Keeping Score • We have continuously used student assessment and program evaluation data to improve the school climate, management, curriculum and instruction to advance student learning. • Quality professional development is the key to our success. • Using data from a variety of sources, including HSTW national and state data, have helped to provide the justification for the implementation of many of our programs.
Keeping Score/The Results • We developed common course syllabi for all courses. • We developed a Homework policy for all students and staff members. • We developed a Failure is Not an Option initiative that is followed by all students and staff.
2001 Science Adv/Prof 3% Basic/Below 65% 2001 Math Adv/Prof 7% Basic/Below 62% 2010 Science Adv/Prof 65% Basic/Below 32% 2010 Math Adv/Prof 78% Basic/Below 20% Keeping Score/The ResultsMAP TESTS
2001 Comm Arts Adv/Prof 15% Basic/Below 38% 2001 Social Studies Adv/Prof 13% Basic/Below 37% 2010 Comm Arts Adv/Prof 79% Basic/Below 19% 2010 Social Studies Adv/Prof 58% Step 1/Prog 38% Keeping Score/The ResultsMAP TESTS
CHS Students Percent Reaching Goal Reading 79% Math 82% Science 76% MEAN SCORES Reading 301 Math 325 Science 317 All Students--National Percent Reaching Goal Reading 54% Math 59% Science 48% MEAN SCORES Reading 277 Math 298 Science 293 HSTW NAEP Results
End of Course Exams • Algebra I—78% at prof/advanced, IEP 46% at prof/advanced • English II—79% at prof/advanced, IEP 57% at prof/advanced • Biology—65% at prof/advanced, IEP 40% at prof/advanced All groups and all levels met AYP standards for the 7th straight year.
Effects of the PASS Program 2003 2nd qter midterms—335 progress reports 2003 end of 2nd qter—339 progress reports 2004 3rd qter midterms—290 progress reports 2004 end of 3rd qter—224 progress reports 2004 4th qter midterms—216 progress reports 2004 1st qter midterms—210 progress reports 2004 end of 1st qter—189 progress reports 2004-2010 —125-225 progress reports 2010-2011—251-300 due to FINO 2011 1st quarter—111 progress reports
Keeping Score/The Results • Graduation rates have increased from 68% in 2000 to 99% in 2011. • Students taking remedial classes at college has dropped from 71% in 00 to 15% in 11. • Percentage of students and teachers who consider high expectations a priority is 94%. • Attendance rates have increased to 96%. • Parental participation at conferences has increased from 48% to 99%. • Failure rates have decreased by over 70% because of FINO.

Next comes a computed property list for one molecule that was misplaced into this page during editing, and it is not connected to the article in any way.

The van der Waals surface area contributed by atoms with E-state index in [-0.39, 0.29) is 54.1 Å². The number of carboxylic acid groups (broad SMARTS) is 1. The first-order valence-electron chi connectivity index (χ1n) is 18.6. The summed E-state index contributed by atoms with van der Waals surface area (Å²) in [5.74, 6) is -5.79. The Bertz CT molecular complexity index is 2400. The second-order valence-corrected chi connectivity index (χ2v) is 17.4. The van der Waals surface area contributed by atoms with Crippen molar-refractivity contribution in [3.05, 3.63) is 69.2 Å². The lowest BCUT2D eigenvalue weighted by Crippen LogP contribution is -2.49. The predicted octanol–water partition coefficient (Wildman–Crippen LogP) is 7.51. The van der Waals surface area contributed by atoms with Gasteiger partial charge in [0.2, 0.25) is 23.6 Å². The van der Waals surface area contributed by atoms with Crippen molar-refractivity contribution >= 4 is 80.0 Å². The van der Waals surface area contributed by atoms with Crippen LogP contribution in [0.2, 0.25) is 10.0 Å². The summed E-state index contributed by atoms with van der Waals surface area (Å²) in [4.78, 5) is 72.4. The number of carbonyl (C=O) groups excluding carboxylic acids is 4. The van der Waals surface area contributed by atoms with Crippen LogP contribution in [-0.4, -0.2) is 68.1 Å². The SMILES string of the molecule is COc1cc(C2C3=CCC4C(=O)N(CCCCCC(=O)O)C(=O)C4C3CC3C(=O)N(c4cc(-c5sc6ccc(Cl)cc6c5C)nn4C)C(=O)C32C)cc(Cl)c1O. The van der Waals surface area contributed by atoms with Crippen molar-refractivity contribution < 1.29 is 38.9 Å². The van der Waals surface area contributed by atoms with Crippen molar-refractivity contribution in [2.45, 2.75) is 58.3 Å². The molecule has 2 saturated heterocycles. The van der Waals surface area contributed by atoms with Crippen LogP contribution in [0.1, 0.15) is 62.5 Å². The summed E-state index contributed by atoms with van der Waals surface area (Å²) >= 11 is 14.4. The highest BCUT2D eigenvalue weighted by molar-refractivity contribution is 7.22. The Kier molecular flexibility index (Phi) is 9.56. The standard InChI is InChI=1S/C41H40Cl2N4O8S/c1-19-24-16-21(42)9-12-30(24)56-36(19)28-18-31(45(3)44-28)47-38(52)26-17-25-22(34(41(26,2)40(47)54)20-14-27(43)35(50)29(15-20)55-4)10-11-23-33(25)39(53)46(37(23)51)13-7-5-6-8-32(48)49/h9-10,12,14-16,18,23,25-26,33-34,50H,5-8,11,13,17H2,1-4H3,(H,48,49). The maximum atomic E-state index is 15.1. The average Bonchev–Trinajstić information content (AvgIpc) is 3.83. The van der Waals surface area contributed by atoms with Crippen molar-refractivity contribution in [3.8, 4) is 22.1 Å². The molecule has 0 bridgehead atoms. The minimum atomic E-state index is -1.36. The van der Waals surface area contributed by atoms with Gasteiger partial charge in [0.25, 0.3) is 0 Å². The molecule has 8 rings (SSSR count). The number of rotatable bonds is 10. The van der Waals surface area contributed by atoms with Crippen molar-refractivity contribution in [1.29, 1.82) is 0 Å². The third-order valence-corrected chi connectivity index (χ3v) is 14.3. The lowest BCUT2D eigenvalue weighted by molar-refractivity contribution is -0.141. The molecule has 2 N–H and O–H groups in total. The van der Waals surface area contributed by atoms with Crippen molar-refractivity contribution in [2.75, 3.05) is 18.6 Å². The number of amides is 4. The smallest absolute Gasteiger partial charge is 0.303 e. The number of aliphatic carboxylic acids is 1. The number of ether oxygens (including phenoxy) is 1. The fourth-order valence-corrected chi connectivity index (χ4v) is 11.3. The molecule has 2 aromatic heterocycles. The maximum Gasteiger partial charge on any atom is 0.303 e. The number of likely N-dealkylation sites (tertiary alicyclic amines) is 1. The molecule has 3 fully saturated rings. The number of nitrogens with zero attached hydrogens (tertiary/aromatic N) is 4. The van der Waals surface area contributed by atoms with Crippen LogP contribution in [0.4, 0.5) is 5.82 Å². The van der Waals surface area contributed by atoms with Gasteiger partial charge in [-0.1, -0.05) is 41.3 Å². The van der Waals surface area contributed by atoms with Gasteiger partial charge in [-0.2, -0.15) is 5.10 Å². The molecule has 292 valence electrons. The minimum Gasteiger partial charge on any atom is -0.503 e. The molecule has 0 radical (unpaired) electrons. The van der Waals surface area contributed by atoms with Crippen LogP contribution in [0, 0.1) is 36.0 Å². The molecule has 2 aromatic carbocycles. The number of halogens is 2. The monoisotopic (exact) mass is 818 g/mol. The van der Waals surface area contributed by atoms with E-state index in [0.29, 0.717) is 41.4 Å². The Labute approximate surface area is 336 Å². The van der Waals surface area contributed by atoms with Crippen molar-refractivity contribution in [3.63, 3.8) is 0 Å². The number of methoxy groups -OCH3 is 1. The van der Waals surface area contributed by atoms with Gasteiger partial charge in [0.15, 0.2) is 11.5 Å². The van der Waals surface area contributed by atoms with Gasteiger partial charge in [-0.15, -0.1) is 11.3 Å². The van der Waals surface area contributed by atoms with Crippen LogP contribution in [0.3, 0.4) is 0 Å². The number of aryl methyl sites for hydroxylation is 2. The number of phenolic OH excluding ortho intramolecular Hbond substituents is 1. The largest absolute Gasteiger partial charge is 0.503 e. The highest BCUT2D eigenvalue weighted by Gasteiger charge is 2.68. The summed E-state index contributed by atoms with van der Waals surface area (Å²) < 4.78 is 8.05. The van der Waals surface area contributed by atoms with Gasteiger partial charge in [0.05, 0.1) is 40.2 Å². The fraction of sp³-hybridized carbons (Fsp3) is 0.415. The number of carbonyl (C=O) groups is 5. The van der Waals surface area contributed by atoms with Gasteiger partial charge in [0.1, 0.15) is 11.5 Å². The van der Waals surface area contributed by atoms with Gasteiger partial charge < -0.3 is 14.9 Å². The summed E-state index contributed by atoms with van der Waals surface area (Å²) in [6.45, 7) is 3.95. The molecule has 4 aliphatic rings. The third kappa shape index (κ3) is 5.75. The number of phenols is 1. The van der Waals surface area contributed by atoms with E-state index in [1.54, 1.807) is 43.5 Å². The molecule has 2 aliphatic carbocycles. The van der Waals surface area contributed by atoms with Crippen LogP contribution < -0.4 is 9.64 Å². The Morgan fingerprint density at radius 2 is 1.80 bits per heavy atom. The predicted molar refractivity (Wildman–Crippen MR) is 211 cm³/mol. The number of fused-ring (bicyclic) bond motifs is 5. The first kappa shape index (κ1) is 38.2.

Keeping Score/The Results • Special needs students met the state standards in Comm. Arts and Math the past four years. • Percentage of students in Career Tech programs has increased from 19% to over 40%. • Percentage of students taking the ACT has increased from 44% to 81%. • Disciplinary referrals continue to decrease for missing/late assignments and all other areas except cell phones and tardies.
In Conclusion • We have made the changes with a dedicated, cooperative staff who understands the mission and vision for our school. • Parents and students have also embraced our changes knowing that the ultimate goal is providing the best, possible education for our students. • We use our data, including our student and teacher survey results, to evaluate and implement programs and policies.
In Conclusion • Our next steps are to work together to reinvigorate our programs with a common mission and goals. • The high school mission is to provide all students with the knowledge and skills necessary to be successful in post secondary education or work. The middle school mission is to prepare students for high school. • Twice a year the combined high school/middle school focus teams and departments met to establish guidelines and goals for the future.
In Conclusion • For a school to change, the leaders and the teachers must first have a vision of how the school can be different. They need to determine where they are and where they want to be. To close that gap between what is and what you can be, the faculty must become a learning community that constantly searches for ways to advance the achievement of all students—career and college bound. • Our goal at CHS: What is in the best interest of our students.